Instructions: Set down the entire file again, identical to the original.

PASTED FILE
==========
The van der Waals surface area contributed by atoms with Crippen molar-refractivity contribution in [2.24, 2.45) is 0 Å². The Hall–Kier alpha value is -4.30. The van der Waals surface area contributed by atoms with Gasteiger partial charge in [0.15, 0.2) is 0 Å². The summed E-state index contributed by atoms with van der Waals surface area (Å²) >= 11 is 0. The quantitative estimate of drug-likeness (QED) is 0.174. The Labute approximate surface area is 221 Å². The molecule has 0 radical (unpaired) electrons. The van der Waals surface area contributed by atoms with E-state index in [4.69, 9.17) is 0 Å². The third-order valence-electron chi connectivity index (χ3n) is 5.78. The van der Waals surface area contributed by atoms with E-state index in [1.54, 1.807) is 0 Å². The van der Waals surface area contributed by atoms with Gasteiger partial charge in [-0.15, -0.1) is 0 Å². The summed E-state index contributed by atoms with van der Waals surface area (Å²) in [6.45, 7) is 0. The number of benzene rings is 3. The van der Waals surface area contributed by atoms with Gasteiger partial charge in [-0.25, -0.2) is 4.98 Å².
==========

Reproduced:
The van der Waals surface area contributed by atoms with Crippen molar-refractivity contribution in [2.24, 2.45) is 0 Å². The Hall–Kier alpha value is -4.30. The van der Waals surface area contributed by atoms with Gasteiger partial charge in [0.15, 0.2) is 0 Å². The summed E-state index contributed by atoms with van der Waals surface area (Å²) >= 11 is 0. The quantitative estimate of drug-likeness (QED) is 0.174. The Labute approximate surface area is 221 Å². The molecule has 0 radical (unpaired) electrons. The van der Waals surface area contributed by atoms with E-state index in [4.69, 9.17) is 0 Å². The third-order valence-electron chi connectivity index (χ3n) is 5.78. The van der Waals surface area contributed by atoms with E-state index in [1.54, 1.807) is 0 Å². The van der Waals surface area contributed by atoms with Gasteiger partial charge in [-0.15, -0.1) is 0 Å². The summed E-state index contributed by atoms with van der Waals surface area (Å²) in [6.45, 7) is 0. The number of benzene rings is 3. The van der Waals surface area contributed by atoms with Gasteiger partial charge in [-0.25, -0.2) is 4.98 Å².